Monday, June 18, 2012

The Warrior's Way


                             The Warriors Way, Sort of..

 
The name for this site, Nagual Time, comes from the teachings of Don Juan Matus, via Carlos Castaneda.  I chose the name because these teachings have been influential to me for a long time.  Castaneda was an apprentice to Don Juan in the shamanic tradition of the Yaqui Indians that he referred to simply as the Warrior’s Way.  Many cultures throughout history have utilized similar methods of self-cultivation.  In China the Warrior’s Way is known as Kung Fu, in Japan it is Budo.
            The crucial thing about the Warrior’s Way is the depth and breadth of the path.  It’s more than training to be a “warrior” in the sense of one who fights to protect the tribe.  It’s really more about intensive self-cultivation.  In Don Juan’s words, it is living impeccably.  The Warrior doesn’t engage in foolishness; doesn’t make mistakes; is always at the top of his/her game, so to speak.  The Warrior lives his life impeccably because death is always just over her left shoulder; death is always at hand and the Warrior knows this and is motivated by this.
            I don’t differentiate the specifics of my path.  For me, Taiji and Qigong are the same as meditation, which is the same as Hapkido training, which is the same as prayer, which is the same as cardio and/or weight training, which is the same as getting enough sleep, eating properly, and resting when I need to.  It is all practice.  I prefer Budo as the description of my path, even though my primary practices are not Japanese in origin.  But I also don’t like to focus much on country of origin, family or style, denomination, school of thought, or any other titles and names we use to define and separate ourselves.  I look for practices that resonate with me and adopt them if they work for me.
            The martial artists who inspire me the most are Bruce Lee, O’Sensei Ueshiba, and Grandmaster Feng Zhiqiang.  These men all fused different styles to create new practices.  I not only appreciate their arts, I appreciate their insights and the spirit they brought to practice.  More importantly to me, they were not afraid to break the mold, to follow their hearts.  What they bring to the arts is priceless.  Lee gave us a focus on finding the true path, taking what really works and discarding what doesn’t (and yes, that is very subjective).  O’Sensei said he found the secret to Budo, which is ironically peace.  And GM Feng emphasized Qigong and nurturing above all else.  The approach these men founded is at once counterintuitive and innovative, each in its own way.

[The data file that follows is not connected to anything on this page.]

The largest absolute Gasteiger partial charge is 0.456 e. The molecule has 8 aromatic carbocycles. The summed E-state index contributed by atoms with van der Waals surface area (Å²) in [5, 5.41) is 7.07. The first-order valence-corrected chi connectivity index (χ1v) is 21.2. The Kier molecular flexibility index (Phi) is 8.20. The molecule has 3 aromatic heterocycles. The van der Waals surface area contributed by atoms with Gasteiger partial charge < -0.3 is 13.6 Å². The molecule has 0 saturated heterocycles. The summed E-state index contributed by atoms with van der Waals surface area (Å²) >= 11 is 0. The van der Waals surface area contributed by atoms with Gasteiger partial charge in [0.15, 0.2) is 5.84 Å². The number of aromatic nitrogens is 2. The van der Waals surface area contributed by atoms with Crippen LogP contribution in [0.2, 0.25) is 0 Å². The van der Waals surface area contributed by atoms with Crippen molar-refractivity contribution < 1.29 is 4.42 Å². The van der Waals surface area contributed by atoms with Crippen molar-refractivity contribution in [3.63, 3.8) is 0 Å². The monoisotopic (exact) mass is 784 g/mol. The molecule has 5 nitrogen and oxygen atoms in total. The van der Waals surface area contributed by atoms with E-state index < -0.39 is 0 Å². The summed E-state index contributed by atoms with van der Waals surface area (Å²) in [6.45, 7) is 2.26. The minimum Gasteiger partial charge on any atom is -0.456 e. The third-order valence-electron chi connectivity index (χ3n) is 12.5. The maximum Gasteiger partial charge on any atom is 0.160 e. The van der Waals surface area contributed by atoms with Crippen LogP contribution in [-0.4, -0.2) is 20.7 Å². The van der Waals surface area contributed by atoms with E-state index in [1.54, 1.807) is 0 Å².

Accordingly, my own practice is reflective of these three approaches.  I appreciate the ecumenical nature of Lee’s Jeet Kune Do and utilize those principles in my practice.  I have an eclectic approach to martial, spiritual, and health practice.  I am constantly looking and adapting.  My main practice is the Hunyuan Taiji of GM Feng, and accordingly I place the highest value on Qigong and meditation.  Before all else we must be healthy and awake—or at least working on waking up.  And I approach it all as one practice, the practice of peace.  The goal is first inner peace, then peace with the world; all the pieces of practice work together to accomplish this.  But, in keeping with Don Juan's Warrior's Path, he also described it as the path of knowledge, knowledge being the crucial thing here.  And it's not just knowledge in the day-to-day sense of that term.  For Don Juan, knowledge is much deeper and esoteric.  It is mystical but includes all knowledge and all impeccable practices are approaches to knowledge. 
            When asked about my religion or spiritual practices, or style of martial art, I always hesitate to answer.  I just don’t like labels.  Typically, I will come up with some answer, but it will rarely explain my practice so much as satisfy the questioner and get me off the hook.  But I really think that most of the time, most people hear what they want to hear rather than what we say anyway.  And the more complicated or convoluted the answer, the less interested they are.  It's not my intention to be complicated as much as it is to be true, true to myself and my practice, whatever that may be.  It would be easier to pick one way, perhaps something popular that everyone is familiar with and leave it at that.  But the easy path is rarely the most rewarding

2 comments:

Rick said...

... and at the end of the day, we follow our own path.

Anonymous said...

i believe that shamanic people were killed through time.it can be every person with health heart.moral pure and not became dirty with money and famous.they been removed because they knew simple truth.